Thursday, August 26, 2010
Cremation is cheating
He therefore announced that he wanted to be cremated, with his ashes divided into three piles and distributed to his wife and two daughters, so the survivors would always be nearby.
I've never felt a strong bond with the dead, whether they have been reduced to box of rotting flesh or a pot of powder. I can think about my dead relatives whenever I want to, without visiting a cemetery or running my fingers through ashes.
I would probably feel pretty weird if a long black car or a big brown truck showed up at my door, and the uniformed driver handed me an urn with a packing slip announcing the arrival of Uncle Benny. I'd probably stick the urn in a basement closet along with a bowling trophy won by my late father-in-law in 1957.
I actually don't like cremation at all.
I fully recognize that burial space near big cities is being rapidly used up. In some places people are buried head-up/feet-down to save space. Obviously, reduction to ashes would save significant real estate, but cremation is cheating the system.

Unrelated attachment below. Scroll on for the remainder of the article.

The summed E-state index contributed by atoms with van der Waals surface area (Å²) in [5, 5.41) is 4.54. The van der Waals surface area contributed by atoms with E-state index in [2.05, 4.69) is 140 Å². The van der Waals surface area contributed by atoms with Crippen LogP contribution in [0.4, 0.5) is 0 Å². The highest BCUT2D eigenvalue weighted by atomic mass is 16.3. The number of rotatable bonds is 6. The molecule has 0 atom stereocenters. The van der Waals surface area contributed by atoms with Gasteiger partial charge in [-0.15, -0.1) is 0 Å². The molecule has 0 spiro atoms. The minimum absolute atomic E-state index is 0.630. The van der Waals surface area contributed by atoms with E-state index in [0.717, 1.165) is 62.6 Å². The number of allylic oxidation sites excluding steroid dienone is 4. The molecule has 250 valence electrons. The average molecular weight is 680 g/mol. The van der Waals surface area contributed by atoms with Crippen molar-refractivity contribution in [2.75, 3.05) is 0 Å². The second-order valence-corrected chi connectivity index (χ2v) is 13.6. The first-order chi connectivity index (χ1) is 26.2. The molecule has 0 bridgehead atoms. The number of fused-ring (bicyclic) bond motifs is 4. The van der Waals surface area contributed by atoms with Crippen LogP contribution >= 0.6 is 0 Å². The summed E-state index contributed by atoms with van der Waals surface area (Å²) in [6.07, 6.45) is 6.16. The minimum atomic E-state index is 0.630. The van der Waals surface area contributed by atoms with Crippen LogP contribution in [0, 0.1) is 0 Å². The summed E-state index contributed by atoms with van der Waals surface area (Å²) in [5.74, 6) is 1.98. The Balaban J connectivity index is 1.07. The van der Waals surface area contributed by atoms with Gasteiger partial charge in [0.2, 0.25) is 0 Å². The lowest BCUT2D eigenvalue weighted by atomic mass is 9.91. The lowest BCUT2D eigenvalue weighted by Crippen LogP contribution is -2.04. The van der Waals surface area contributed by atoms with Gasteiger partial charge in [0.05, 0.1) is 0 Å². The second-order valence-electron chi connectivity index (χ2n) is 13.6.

We are all part of the food chain.
Every time we inhale microbes or bite into a burger, we are implicitly agreeing to a contract.
We get to eat and absorb other life forms now, to support our bodies as long as we need them. When we're dead but still fresh, our bodies should first be scavenged for any useful parts. Eyes and skin and a pancreas and heart may improve the lives of other human beings.
The leftovers become the equivalent of compost, and life goes on. The rejected pieces should be buried in a rot-able container--so we can become worm food. Then the worms help grow plants, which absorb carbon dioxide and emit oxygen which supports the life forms up above our carcasses. If cows or other creatures munch on "our" grass, trees, flowers or bushes, we earn extra points. It's kind of like trading carbon credits.
The ash urn shown above is available from Amazon.com. Strangely, they sell urns and pet caskets, but no caskets for human beings.